Big Love: How and Why Europeans Import U.S. Pickup Trucks

Why do a subset of Europeans love American pickups like the Ram 1500 and Chevy Silverado?

A full-size pickup literally screams “U-S-A! U-S-A!” as loudly as few other modern cars. And the Ford F-150, America’s best-selling car, is only available in a few locations outside of the United States of America—officially, at least. Other countries’ higher fuel prices, narrower highways, and higher tax rates are to blame. The fact is that in most markets, the full-size truck template does not translate into volume sales.

This isn’t to say that those on the other side of the Atlantic can’t import a full-size truck if they really want one. Although Ford does not want to cannibalise revenue from its iconic Ranger in international markets, other automakers may not have small pickups to defend. It’s no wonder, then, that importing another full-size pickup icon to Europe, the Ram 1500, has become a brisk company. Dodge and Ram sales in Europe increased by nearly 50% in 2020 thanks to collaborations with local sales outlets.

What’s it like to bring a full-size pickup from America to a country where Ram 1500s and Chevy Silverados are considered more exotic than Ferraris and Lamborghinis? Why are Europeans so enthusiastic about piloting these massive land barges down some of the world’s oldest and narrowest roads?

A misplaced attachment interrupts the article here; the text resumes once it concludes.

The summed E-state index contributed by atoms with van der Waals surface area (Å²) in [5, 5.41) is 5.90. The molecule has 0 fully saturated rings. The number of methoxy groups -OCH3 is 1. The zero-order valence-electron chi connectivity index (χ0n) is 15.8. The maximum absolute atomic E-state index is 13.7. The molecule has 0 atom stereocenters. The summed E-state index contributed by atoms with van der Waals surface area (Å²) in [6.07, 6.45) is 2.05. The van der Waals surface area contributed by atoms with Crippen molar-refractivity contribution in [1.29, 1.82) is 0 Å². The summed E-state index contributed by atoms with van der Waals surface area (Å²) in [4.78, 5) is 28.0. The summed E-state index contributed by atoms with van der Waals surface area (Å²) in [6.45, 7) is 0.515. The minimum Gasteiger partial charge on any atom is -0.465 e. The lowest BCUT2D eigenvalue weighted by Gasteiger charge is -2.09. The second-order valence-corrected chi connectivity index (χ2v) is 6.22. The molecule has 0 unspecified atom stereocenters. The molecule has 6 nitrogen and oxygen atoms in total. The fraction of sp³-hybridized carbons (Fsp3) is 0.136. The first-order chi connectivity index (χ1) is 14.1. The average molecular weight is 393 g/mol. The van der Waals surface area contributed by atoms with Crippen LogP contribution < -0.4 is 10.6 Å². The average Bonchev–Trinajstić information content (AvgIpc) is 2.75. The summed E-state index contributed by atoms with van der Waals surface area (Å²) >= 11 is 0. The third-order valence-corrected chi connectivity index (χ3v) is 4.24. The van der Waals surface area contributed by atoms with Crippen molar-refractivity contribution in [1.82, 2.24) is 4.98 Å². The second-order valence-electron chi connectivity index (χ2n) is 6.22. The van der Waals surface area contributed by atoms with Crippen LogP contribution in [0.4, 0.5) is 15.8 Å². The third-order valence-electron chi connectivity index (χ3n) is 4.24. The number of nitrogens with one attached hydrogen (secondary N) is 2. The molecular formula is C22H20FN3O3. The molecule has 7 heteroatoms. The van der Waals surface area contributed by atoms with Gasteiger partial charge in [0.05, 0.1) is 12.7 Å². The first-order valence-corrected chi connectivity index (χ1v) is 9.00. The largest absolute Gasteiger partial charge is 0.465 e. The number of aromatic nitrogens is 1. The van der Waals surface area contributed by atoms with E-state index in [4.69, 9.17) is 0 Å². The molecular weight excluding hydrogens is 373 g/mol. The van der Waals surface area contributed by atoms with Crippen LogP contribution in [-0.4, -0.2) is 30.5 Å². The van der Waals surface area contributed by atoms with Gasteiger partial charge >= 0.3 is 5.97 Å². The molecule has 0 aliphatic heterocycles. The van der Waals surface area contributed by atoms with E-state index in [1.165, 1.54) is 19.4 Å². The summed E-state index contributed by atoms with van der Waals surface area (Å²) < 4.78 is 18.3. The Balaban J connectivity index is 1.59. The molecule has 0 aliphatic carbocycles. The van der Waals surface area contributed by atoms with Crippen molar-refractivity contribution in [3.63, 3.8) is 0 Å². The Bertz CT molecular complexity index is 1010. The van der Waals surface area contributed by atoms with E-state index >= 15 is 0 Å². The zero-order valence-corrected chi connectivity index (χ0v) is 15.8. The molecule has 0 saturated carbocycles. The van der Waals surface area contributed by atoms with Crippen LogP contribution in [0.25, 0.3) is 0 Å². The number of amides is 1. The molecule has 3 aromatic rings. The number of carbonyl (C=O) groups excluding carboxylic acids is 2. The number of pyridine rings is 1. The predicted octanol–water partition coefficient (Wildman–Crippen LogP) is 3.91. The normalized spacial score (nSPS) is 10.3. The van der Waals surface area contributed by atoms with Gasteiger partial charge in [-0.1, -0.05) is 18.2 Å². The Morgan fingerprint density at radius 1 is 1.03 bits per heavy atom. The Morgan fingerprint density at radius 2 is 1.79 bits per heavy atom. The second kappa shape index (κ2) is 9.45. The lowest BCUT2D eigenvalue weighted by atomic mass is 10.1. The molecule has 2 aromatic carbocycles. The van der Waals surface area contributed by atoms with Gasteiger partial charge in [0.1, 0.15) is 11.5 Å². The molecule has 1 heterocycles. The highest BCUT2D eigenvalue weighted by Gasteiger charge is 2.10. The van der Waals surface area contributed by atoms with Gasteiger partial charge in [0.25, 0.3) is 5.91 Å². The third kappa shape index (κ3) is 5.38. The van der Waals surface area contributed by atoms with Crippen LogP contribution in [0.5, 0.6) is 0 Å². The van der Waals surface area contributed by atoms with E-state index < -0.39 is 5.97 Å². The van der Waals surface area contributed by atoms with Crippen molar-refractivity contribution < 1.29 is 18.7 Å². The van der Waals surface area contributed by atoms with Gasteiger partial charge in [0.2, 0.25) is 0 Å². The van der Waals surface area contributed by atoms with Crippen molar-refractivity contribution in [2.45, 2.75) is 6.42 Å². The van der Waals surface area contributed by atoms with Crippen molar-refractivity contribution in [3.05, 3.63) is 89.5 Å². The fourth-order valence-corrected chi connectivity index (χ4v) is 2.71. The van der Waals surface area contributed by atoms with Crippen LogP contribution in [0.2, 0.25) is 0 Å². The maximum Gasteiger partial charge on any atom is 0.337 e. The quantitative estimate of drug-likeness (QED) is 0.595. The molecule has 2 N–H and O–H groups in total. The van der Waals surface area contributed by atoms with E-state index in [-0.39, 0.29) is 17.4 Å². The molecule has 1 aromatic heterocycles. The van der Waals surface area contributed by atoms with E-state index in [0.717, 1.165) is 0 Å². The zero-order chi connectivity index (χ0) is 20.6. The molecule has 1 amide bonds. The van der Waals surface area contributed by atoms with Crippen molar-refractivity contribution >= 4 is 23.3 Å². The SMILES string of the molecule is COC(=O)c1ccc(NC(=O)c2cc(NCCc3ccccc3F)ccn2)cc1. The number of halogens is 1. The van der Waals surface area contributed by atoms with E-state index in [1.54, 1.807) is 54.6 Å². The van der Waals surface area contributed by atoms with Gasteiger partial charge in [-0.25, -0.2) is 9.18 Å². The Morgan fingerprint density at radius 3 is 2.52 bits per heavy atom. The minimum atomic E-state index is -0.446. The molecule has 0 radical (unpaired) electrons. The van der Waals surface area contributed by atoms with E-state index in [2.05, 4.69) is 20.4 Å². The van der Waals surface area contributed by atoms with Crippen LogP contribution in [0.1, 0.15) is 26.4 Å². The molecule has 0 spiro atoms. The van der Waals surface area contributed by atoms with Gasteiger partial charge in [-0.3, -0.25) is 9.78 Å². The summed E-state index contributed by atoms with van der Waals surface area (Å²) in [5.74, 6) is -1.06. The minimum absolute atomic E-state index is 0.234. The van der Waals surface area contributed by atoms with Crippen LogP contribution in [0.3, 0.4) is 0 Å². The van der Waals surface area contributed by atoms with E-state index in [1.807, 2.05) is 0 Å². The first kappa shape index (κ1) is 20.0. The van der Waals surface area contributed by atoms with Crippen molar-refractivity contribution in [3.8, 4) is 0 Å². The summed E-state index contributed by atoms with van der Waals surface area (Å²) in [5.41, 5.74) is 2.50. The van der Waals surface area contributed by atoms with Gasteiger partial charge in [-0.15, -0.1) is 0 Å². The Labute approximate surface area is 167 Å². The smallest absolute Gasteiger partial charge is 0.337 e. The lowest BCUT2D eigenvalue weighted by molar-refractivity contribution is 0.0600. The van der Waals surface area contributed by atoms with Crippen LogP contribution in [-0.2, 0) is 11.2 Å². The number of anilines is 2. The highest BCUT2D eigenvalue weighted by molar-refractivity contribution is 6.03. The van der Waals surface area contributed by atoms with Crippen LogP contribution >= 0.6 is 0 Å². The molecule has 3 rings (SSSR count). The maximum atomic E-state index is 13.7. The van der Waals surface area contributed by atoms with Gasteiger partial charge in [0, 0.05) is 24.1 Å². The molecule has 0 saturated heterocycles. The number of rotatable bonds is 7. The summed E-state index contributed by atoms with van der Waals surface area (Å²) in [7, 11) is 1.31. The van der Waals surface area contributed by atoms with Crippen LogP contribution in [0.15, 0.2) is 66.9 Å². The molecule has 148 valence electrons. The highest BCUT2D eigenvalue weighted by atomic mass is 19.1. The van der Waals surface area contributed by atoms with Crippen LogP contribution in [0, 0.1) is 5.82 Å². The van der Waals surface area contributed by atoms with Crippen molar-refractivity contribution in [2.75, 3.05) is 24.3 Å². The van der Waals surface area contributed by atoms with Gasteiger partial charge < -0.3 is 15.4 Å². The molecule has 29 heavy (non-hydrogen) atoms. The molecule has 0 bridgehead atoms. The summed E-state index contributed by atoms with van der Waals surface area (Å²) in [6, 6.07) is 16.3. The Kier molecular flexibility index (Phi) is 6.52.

Full-Size Fantasy

It would be a mistake to believe that the people of Germany, the United Kingdom, the Netherlands, and other European countries live in some kind of truck-free vacuum. Many smaller pickups and pickup-like SUVs are available for purchase in these countries, but these vehicles are distinctly more utilitarian in nature. Forget about the leather-lined luxury cruisers you’ll find on American dealer lots; these mid-size models are more utilitarian, with minimal comfort, easy-to-clean interiors, and modest turbodiesel engines built to save money on registration while providing plenty of torque.

Efforts to spruce up these midsize versions have usually been met with apathy (witness the failure of the Mercedes-Benz X-Class). These smaller trucks are an integral part of the landscape, but they’ve historically been used as industrial workhorses rather than everyday drivers. Furthermore, European truck owners seldom use their vehicles to tow, as waggons, hatchbacks, and small SUVs are much more often used to tow utility trailers and camping caravans.

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Although some contractors prefer American metal because of its improved cargo capacity and heavy-duty towing ratings, the passion for monstrously large import pickups is generally motivated by desire rather than need. The brash personalities, over-the-top capability, and perceived comfort of American trucks are factors that mainstream European buyers have rejected in their own market, but for which deep-pocketed free-thinkers are willing to pay a significant premium.This doesn’t just include the initial purchase price, as owners must pay thousand each year in various taxes and registration fees brought about by their imported pickups’ massive shadows and big engines (the latter of which also makes for some expensive fuel bills).